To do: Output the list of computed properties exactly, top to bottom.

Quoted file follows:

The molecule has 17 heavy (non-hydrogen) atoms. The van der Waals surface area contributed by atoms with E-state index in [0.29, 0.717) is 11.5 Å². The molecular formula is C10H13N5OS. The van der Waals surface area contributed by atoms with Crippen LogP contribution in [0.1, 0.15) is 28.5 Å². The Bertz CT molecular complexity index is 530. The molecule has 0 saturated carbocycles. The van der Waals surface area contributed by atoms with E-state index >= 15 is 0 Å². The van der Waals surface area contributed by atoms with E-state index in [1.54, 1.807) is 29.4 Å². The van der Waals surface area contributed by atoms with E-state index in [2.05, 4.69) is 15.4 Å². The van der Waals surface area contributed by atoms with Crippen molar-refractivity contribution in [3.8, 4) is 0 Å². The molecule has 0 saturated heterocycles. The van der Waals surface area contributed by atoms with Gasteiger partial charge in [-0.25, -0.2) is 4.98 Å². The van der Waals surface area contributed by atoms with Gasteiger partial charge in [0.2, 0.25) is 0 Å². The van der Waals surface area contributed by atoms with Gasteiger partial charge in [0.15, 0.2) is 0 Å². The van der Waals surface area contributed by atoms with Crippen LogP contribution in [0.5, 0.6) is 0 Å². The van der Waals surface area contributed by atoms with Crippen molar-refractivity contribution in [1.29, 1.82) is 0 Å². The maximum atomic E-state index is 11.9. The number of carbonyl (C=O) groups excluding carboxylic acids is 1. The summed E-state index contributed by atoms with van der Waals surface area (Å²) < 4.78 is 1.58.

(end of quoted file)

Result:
The molecule has 17 heavy (non-hydrogen) atoms. The van der Waals surface area contributed by atoms with E-state index in [0.29, 0.717) is 11.5 Å². The molecular formula is C10H13N5OS. The van der Waals surface area contributed by atoms with Crippen LogP contribution in [0.1, 0.15) is 28.5 Å². The Bertz CT molecular complexity index is 530. The molecule has 0 saturated carbocycles. The van der Waals surface area contributed by atoms with E-state index >= 15 is 0 Å². The van der Waals surface area contributed by atoms with E-state index in [1.54, 1.807) is 29.4 Å². The van der Waals surface area contributed by atoms with E-state index in [2.05, 4.69) is 15.4 Å². The van der Waals surface area contributed by atoms with Crippen molar-refractivity contribution in [3.8, 4) is 0 Å². The molecule has 0 saturated heterocycles. The van der Waals surface area contributed by atoms with Gasteiger partial charge in [-0.25, -0.2) is 4.98 Å². The van der Waals surface area contributed by atoms with Gasteiger partial charge in [0.2, 0.25) is 0 Å². The van der Waals surface area contributed by atoms with Gasteiger partial charge in [0.15, 0.2) is 0 Å². The van der Waals surface area contributed by atoms with Crippen LogP contribution in [0.5, 0.6) is 0 Å². The van der Waals surface area contributed by atoms with Crippen molar-refractivity contribution in [1.29, 1.82) is 0 Å². The maximum atomic E-state index is 11.9. The number of carbonyl (C=O) groups excluding carboxylic acids is 1. The summed E-state index contributed by atoms with van der Waals surface area (Å²) < 4.78 is 1.58.